Most infuriating were the demands based on no code at all but the inspectors’ personal preference. In October, even though our gondola handrails exceeded every railing-height code we knew of (and passengers were required to wear harnesses to boot), CSEI would approve nothing less than a full cage of netting surrounding the gondola. Another substantial design change was required. Then, at the January meeting, they informed us our winch needed to have a backup brake independent of the brake we already provided. Cue frantic midnight calls to the winch manufacturer and, eventually, a month of further work.

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A peek into the conference room where it all happened.

For my part, Mr. Liu asked for a risk analysis of every single part, including nonstructural items like the helium release valve (which is almost never used and would not affect operations in any substantial way if it malfunctioned). Once my list of over 40 failure modes satisfied him, he requested additional calculations for several wind speeds unrelated to AeroBalloon operating procedures, and a fatigue analysis for all pins. No reason to complain; I put my head down and churned out the calculations that the CSEI inspectors needed to check their boxes.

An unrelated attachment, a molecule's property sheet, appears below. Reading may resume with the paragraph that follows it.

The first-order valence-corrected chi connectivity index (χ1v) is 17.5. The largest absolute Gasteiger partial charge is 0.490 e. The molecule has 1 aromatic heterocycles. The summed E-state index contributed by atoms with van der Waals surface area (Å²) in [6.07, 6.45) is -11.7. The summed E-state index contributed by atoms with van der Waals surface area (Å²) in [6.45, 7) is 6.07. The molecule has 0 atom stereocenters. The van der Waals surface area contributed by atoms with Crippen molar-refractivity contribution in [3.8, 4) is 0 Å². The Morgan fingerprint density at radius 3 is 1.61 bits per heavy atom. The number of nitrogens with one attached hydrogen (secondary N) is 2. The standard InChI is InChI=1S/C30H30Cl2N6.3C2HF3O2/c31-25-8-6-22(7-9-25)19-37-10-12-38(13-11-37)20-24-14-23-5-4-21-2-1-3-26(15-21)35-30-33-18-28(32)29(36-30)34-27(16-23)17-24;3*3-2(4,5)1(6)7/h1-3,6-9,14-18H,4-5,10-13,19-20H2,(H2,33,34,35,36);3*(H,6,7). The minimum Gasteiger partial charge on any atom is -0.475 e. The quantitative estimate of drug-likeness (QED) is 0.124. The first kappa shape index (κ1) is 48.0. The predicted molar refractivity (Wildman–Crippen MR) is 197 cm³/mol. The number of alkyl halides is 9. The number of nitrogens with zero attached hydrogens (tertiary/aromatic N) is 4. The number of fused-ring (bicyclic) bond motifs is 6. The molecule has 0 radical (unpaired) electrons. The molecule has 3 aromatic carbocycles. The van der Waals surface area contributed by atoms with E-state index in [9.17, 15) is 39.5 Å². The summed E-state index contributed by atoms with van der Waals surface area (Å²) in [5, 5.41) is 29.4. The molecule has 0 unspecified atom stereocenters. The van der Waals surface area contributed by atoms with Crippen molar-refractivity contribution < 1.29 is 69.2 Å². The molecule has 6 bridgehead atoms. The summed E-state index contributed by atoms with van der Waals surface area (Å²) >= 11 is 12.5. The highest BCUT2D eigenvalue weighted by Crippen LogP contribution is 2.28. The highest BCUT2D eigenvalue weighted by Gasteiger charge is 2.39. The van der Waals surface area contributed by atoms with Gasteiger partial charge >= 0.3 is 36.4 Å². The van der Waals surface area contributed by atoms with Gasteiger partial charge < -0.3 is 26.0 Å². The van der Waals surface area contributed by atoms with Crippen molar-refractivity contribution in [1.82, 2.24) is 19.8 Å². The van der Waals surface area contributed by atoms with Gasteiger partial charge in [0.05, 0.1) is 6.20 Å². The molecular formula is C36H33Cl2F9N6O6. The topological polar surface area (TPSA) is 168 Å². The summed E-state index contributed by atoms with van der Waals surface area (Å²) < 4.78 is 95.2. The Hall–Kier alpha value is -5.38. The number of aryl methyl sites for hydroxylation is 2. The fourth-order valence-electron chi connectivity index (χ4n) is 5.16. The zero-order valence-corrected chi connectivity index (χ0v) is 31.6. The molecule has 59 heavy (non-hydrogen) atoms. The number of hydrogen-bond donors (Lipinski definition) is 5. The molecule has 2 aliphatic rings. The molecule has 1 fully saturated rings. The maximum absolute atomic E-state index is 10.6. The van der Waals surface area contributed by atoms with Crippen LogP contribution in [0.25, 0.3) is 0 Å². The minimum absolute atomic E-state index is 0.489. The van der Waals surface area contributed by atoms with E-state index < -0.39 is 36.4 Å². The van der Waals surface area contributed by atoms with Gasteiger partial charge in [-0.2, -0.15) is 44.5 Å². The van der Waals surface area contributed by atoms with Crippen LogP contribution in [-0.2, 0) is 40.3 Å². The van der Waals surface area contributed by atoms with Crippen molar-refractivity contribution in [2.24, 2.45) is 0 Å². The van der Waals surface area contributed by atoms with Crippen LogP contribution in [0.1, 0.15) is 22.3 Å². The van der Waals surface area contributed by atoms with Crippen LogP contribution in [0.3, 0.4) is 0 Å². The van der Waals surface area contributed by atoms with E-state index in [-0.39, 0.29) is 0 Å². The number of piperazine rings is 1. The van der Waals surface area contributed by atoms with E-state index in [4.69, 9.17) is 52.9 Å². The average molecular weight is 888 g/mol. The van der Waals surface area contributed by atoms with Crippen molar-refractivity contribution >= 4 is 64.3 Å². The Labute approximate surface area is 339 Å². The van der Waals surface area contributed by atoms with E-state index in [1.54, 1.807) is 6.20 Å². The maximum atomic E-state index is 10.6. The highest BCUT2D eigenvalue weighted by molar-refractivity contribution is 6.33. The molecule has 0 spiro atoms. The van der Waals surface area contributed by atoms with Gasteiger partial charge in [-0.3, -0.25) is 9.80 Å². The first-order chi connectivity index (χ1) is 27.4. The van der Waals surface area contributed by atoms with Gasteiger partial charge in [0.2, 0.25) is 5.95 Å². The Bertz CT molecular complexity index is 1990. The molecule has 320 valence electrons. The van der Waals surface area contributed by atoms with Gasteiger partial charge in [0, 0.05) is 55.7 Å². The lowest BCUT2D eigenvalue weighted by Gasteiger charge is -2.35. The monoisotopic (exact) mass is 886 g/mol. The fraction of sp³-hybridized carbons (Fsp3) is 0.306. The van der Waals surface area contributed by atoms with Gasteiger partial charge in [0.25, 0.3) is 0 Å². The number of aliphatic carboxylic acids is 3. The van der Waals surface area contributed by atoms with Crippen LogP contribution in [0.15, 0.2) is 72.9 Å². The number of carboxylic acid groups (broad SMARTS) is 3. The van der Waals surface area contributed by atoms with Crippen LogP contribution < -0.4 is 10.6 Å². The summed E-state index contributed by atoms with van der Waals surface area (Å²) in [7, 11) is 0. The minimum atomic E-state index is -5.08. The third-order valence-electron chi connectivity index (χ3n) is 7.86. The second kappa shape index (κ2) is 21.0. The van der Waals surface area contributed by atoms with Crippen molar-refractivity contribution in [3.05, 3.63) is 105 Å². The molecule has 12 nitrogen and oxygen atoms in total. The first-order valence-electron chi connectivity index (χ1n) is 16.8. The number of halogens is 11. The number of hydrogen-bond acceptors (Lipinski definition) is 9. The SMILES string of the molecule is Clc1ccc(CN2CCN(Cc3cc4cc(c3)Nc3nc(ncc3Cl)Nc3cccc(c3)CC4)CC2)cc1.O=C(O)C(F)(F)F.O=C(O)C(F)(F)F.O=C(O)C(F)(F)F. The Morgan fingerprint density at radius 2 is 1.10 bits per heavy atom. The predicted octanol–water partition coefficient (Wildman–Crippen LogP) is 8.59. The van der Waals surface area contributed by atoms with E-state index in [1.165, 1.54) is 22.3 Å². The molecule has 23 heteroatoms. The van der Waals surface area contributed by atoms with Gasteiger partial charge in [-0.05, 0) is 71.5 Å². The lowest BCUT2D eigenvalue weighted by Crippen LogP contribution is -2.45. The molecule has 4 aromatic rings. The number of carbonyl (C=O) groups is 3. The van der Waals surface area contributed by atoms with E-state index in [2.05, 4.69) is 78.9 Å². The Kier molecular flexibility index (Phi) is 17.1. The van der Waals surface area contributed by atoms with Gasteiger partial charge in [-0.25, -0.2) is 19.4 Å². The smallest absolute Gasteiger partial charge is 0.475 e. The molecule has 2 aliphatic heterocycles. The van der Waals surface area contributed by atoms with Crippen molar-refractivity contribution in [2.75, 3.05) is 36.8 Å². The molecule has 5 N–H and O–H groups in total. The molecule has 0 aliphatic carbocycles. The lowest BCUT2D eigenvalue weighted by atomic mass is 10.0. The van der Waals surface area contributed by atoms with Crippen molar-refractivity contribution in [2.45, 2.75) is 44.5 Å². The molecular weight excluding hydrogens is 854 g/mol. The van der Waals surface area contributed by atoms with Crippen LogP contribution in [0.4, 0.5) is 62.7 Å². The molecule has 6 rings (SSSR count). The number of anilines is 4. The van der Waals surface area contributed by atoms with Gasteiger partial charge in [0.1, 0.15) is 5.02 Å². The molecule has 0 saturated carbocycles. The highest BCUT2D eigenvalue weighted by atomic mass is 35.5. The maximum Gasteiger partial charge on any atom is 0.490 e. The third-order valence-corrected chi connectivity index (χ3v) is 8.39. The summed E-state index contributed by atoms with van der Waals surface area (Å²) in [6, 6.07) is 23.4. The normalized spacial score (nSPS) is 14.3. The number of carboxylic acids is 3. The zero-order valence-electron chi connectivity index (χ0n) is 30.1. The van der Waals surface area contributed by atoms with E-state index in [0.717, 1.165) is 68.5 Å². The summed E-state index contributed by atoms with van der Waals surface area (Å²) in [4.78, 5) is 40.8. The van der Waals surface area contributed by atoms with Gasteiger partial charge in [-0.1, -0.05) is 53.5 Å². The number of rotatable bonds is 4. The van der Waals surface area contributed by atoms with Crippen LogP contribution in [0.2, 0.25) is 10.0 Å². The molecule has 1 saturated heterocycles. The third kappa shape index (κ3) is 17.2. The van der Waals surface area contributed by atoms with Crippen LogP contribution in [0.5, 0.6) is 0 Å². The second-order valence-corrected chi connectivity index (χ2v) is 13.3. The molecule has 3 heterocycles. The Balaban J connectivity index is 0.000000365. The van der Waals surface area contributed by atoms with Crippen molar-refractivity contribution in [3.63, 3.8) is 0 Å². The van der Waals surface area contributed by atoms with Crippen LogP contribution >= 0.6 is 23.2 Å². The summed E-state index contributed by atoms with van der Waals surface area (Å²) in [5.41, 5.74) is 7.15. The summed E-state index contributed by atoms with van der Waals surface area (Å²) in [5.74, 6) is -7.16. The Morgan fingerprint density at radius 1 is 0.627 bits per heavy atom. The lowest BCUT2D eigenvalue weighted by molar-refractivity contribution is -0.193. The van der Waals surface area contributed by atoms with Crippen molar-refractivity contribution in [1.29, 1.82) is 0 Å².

And now it’s all paid off. AeroBalloon aims to launch its first AB-40 in Chengdu this summer. And Doug has invited me to attend. These are exciting times for little PERCH.

China Week: The Great Wall

He who does not reach the Great Wall is not a true man.
-Mao Zedong

I saved the best for last. The Chinese call it 万里长城, pronounced “wànlǐ chángchéng” (literally “the 10,000-mile-long wall”), or simply 长城 “chángchéng” (“the long wall”). Archaeological surveys place the total length of all sections of the wall between 5500 miles and 13,000 miles. Thus, even though the number “10,000” is meant to be figurative (like “myriad”), it turns out to be an accurate description.